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Copyright: 1996 - 2024


    Kirt Blattenberger,


RF Cafe began life in 1996 as "RF Tools" in an AOL screen name web space totaling 2 MB. Its primary purpose was to provide me with ready access to commonly needed formulas and reference material while performing my work as an RF system and circuit design engineer. The World Wide Web (Internet) was largely an unknown entity at the time and bandwidth was a scarce commodity. Dial-up modems blazed along at 14.4 kbps while typing up your telephone line, and a nice lady's voice announced "You've Got Mail" when a new message arrived...

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Plug and Jack Quiz
December 1967 Popular Electronics

December 1967 Popular Electronics

December 1967 Popular Electronics Cover - RF Cafe  Table of Contents

Wax nostalgic about and learn from the history of early electronics. See articles from Popular Electronics, published October 1954 - April 1985. All copyrights are hereby acknowledged.

Thank God It's Friday (TGIF) once again. I keep looking back through issues of Popular Electronics magazine for Robert Balin quizzes that I might have missed, and fortunately this one was found. Unlike quizzes back in school, nobody but you will ever know how you score on it - that's what makes it fun. Your challenge is to determine the total resistance value between points A and B both before and after inserting the plug into the jack. Mercifully, Mr. Balin specifies that all the resistors are the same value. The Before part is a piece of cake even for someone in a first semester electronics course - just be sure to pay attention to whether or not the contacts short out any of the paths. The phono plug is on the left and the corresponding jack is on the right. Interpret the dual resistors plug circuits in figures 5 through 8 as having one resistor connected to the tip contact and the other resistor connected to the ring contact (see drawing below), so each connects individually to the upper and lower contacts when inserted into its jack.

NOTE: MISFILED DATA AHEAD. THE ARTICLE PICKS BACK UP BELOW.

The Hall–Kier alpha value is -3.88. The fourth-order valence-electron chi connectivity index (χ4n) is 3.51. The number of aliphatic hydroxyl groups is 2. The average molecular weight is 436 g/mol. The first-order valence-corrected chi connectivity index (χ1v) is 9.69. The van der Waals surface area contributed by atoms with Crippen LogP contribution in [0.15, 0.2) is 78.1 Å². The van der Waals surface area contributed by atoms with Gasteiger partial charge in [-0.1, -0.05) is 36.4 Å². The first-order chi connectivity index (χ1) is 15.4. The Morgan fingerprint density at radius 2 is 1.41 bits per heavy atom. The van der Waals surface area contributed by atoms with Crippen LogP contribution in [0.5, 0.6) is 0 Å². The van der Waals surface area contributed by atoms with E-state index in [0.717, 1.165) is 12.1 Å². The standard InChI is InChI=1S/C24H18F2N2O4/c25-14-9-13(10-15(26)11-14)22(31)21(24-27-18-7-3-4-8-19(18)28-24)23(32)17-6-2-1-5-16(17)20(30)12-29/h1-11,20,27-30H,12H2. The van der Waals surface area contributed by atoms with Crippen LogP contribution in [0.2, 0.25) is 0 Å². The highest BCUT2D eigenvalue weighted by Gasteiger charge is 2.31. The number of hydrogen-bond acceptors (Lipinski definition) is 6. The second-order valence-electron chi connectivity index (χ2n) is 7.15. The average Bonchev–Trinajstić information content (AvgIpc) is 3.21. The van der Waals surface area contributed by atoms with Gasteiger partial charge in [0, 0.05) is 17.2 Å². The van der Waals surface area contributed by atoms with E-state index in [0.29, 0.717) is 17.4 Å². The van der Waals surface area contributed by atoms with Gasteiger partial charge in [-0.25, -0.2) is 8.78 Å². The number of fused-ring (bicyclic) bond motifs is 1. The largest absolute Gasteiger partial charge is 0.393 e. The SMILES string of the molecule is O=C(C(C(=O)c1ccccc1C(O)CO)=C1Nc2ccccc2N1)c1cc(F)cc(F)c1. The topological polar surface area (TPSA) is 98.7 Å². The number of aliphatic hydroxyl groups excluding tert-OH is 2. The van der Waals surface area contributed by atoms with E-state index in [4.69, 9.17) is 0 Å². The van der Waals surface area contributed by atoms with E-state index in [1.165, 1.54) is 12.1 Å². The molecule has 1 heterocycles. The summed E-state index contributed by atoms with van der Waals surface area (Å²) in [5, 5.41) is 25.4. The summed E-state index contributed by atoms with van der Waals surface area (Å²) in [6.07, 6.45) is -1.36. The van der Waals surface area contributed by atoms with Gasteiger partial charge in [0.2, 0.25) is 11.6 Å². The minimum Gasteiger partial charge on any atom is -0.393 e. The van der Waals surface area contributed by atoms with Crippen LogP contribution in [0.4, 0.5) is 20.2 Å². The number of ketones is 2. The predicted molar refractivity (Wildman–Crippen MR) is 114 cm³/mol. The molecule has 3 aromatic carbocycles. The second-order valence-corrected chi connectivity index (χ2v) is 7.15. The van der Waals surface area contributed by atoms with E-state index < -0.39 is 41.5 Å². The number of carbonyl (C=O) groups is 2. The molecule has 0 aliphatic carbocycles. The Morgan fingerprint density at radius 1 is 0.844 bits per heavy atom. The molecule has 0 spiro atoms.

Plug and Jack Quiz

Plug and Jack Quiz, December 1967 Popular Electronics - RF CafeBy Robert P. Balin

Plugs and jacks are used not only to connect various units of electronic equipment together, but also to perform a variety of switching operations at the same time. To test your ability to analyze plug and jack connections, sharpen your pencil and try working the circuit problems (1-8) shown below. Determine the total equivalent resistance between points A and B in each circuit Before and After the plug is inserted in the jack. All of the resistors are 6-ohm units.


See answers below.


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Quizzes from vintage electronics magazines such as Popular Electronics, Electronics-World, QST, and Radio News were published over the years - some really simple and others not so simple. Robert P. Balin created most of the quizzes for Popular Electronics. This is a listing of all I have posted thus far.

RF Cafe Quizzes Vintage Electronics Magazine Quizzes





Quiz Answers

1)  6 ohms 10 ohms

2)  18 ohms 9 ohms

3)  12 ohms 4 ohms

4)  6 ohms 15 ohms

5)  18 ohms 3.8 ohms

6)  12 ohms 14 ohms

7)  6 ohms 4.3 ohms

8)  12 ohms 2.4 ohms



Posted September 28, 2018

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